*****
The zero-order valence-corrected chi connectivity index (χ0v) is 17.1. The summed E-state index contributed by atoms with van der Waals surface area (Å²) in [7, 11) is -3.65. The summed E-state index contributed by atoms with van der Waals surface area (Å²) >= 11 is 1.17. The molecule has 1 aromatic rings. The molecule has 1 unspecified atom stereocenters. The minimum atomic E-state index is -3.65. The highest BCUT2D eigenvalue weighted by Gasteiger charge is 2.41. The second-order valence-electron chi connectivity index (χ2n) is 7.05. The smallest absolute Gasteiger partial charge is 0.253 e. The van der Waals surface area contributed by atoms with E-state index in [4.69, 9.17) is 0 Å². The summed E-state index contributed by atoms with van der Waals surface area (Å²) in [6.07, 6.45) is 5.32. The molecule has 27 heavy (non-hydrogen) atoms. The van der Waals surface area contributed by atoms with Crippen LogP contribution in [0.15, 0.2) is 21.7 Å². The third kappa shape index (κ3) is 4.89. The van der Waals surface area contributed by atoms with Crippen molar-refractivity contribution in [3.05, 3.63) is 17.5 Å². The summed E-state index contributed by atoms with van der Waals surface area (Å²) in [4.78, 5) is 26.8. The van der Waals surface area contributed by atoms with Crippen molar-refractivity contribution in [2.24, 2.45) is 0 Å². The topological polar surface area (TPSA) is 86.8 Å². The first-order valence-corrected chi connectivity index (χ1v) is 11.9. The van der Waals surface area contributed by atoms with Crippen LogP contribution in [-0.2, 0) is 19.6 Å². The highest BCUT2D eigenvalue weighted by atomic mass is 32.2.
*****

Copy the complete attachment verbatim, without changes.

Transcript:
The zero-order valence-corrected chi connectivity index (χ0v) is 17.1. The summed E-state index contributed by atoms with van der Waals surface area (Å²) in [7, 11) is -3.65. The summed E-state index contributed by atoms with van der Waals surface area (Å²) >= 11 is 1.17. The molecule has 1 aromatic rings. The molecule has 1 unspecified atom stereocenters. The minimum atomic E-state index is -3.65. The highest BCUT2D eigenvalue weighted by Gasteiger charge is 2.41. The second-order valence-electron chi connectivity index (χ2n) is 7.05. The smallest absolute Gasteiger partial charge is 0.253 e. The van der Waals surface area contributed by atoms with E-state index in [4.69, 9.17) is 0 Å². The summed E-state index contributed by atoms with van der Waals surface area (Å²) in [6.07, 6.45) is 5.32. The molecule has 27 heavy (non-hydrogen) atoms. The van der Waals surface area contributed by atoms with Crippen LogP contribution in [0.15, 0.2) is 21.7 Å². The third kappa shape index (κ3) is 4.89. The van der Waals surface area contributed by atoms with Crippen molar-refractivity contribution in [3.05, 3.63) is 17.5 Å². The summed E-state index contributed by atoms with van der Waals surface area (Å²) in [4.78, 5) is 26.8. The van der Waals surface area contributed by atoms with Crippen molar-refractivity contribution in [2.24, 2.45) is 0 Å². The topological polar surface area (TPSA) is 86.8 Å². The first-order valence-corrected chi connectivity index (χ1v) is 11.9. The van der Waals surface area contributed by atoms with Crippen LogP contribution in [-0.2, 0) is 19.6 Å². The highest BCUT2D eigenvalue weighted by atomic mass is 32.2.